Pickles grants permission for North East greenfield homes

Plans for more than a thousand homes on two greenfield sites in Northumberland have been given the green light by communities secretary Eric Pickles.

New homes: more than 1,000 contained in secretary of state approvals this week
New homes: more than 1,000 contained in secretary of state approvals this week

In the first decision, Pickles granted Persimmon Homes full permission for 225 homes and outline permission for another 425, along with shops and a health centre, on open land between Wallsend and Longbenton.

The site was safeguarded as open land in the North Tyneside Unitary Development Plan. But as the plan period ended in 2006, the secretary of state judged that the safeguarding requirement no longer applied.

He gave limited weight to the prospect of securing affordable homes, since a planning obligation only guaranteed a 25 per cent affordable contribution on the 225-home initial phase.

However, he concluded that the site was in a sustainable location for development, with only a localised impact on the area’s appearance, and the lack of a five-year land supply in the area carried significant weight in favour of the proposal.

He also cited the scheme’s economic benefits and promised improvements to two local parks in concluding the National Planning Policy Framework’s presumption in favour of sustainable development should be applied.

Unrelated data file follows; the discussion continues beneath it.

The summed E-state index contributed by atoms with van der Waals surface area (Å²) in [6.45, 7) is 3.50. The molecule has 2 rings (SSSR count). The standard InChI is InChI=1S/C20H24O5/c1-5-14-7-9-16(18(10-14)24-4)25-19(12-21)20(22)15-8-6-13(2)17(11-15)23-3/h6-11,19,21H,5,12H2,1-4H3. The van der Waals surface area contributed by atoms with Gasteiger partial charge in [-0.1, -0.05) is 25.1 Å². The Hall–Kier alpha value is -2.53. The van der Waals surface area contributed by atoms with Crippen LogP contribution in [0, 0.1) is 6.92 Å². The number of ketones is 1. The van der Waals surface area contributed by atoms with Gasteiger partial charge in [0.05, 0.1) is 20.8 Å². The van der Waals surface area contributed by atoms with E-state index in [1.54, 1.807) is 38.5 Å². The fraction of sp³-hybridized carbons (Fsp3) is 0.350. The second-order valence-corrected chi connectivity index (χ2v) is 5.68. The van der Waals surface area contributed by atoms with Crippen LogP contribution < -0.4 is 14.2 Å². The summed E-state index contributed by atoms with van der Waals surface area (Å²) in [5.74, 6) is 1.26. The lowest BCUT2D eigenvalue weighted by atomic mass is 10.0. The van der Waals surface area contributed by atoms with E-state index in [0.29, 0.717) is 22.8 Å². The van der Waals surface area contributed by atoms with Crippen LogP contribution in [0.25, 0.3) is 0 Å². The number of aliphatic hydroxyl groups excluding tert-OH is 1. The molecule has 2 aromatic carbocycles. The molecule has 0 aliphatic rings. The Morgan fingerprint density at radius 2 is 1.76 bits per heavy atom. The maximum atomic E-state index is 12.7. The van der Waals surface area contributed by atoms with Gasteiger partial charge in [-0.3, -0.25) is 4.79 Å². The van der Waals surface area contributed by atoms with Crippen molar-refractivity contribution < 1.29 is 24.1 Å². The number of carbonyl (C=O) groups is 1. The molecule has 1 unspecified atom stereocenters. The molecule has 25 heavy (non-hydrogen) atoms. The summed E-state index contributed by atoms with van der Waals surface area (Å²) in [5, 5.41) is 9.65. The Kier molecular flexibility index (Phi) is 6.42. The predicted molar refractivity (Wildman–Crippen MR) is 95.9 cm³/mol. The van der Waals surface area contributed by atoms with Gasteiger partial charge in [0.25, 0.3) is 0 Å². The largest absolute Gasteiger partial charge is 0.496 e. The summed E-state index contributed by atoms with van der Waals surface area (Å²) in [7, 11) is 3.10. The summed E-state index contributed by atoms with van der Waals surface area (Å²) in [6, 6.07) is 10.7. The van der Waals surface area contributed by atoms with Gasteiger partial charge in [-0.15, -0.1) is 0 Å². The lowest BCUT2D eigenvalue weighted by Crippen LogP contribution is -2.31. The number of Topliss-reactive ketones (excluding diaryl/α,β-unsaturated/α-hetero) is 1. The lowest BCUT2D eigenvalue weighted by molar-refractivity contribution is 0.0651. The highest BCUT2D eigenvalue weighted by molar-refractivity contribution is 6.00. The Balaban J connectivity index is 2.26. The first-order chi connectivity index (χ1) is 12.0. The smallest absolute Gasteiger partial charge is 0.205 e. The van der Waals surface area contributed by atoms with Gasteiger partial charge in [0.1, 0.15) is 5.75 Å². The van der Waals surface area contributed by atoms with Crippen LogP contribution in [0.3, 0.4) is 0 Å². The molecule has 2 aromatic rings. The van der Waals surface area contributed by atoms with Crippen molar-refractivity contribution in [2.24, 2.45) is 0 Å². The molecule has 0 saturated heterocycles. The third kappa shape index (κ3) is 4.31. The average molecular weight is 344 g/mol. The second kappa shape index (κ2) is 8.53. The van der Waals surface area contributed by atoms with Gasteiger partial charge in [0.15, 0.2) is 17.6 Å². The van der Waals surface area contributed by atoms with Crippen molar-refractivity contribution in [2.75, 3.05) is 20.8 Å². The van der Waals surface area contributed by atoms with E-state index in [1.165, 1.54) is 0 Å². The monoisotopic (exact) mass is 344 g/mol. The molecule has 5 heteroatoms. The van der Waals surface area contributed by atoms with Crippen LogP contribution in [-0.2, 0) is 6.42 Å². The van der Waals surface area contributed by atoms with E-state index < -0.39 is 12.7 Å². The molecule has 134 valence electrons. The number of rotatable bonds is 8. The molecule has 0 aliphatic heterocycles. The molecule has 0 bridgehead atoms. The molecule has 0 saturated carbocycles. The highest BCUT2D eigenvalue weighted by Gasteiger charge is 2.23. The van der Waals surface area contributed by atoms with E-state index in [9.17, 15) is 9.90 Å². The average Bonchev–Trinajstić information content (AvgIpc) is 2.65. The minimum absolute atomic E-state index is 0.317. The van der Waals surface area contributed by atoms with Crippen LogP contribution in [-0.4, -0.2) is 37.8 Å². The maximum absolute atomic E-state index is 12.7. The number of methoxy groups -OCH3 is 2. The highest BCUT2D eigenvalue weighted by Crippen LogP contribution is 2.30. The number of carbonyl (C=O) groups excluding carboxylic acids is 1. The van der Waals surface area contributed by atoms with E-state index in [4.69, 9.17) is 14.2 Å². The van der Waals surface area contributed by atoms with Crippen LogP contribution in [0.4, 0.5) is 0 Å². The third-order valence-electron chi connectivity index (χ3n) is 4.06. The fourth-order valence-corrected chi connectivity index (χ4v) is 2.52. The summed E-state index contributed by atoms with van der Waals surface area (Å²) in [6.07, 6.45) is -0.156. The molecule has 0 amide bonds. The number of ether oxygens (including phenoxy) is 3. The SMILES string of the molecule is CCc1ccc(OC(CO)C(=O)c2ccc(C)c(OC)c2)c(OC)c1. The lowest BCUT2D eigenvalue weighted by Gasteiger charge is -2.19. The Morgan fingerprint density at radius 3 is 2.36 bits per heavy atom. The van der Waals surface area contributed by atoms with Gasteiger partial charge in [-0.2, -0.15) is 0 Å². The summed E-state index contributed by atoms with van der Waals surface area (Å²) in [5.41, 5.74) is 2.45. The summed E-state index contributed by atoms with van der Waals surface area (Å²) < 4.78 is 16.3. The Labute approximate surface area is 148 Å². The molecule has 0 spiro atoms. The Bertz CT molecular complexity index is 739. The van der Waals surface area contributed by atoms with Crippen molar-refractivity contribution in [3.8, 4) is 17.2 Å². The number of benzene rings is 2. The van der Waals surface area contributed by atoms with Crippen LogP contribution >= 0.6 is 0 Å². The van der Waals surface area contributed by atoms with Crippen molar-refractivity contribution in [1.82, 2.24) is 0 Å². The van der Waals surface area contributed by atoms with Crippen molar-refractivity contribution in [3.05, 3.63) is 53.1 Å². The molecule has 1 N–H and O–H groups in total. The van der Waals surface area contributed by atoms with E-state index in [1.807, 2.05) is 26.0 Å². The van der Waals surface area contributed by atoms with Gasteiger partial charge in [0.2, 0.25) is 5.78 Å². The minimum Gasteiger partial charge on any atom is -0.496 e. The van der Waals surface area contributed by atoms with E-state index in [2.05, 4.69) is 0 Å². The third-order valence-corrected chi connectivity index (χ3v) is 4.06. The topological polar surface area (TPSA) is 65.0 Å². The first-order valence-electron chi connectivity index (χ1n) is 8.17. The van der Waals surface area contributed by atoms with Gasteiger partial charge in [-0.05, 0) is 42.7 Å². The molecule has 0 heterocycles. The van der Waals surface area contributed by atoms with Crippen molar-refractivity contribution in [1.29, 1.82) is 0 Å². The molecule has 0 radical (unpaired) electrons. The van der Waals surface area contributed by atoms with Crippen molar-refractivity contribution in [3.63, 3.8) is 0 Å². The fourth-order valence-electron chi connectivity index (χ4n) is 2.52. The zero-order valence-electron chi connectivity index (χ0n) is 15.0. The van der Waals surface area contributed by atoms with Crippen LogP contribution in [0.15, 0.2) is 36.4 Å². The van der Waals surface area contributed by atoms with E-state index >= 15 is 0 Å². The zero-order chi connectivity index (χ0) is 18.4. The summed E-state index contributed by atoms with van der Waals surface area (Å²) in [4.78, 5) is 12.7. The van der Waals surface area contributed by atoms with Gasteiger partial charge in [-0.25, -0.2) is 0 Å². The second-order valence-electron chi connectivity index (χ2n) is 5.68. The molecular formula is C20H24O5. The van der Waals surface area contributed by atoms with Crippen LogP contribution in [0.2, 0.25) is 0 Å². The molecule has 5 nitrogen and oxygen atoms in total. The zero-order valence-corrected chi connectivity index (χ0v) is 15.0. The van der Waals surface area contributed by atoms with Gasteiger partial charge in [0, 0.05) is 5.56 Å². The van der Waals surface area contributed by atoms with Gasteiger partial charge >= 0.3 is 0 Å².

Meanwhile, Pickles approved plans lodged by Barratt, David Wilson Homes and Tees Valley Housing for 396 homes at Stobhill, on the southern edge of Morpeth.

The proposal offered a substantial amount of market housing in a commuter area with a housing land supply of less than two years, he found.  He also gave significant weight to the project’s direct employment and economic spin-off benefits and its contribution to affordable housing.

He accepted that the development would cause some minor harm the area’s landscape and character. However, also took into account the scheme’s contribution to alleviating flood risk and its ecological and public access benefits.  

Both schemes were recovered by Pickles for his own decision last winter. The North Tyneside case went to inquiry in June, followed by the Morpeth project a month later.

DCS Number (Wallsend): 200-003-065

DCS Number (Stobhill): 200-003-066

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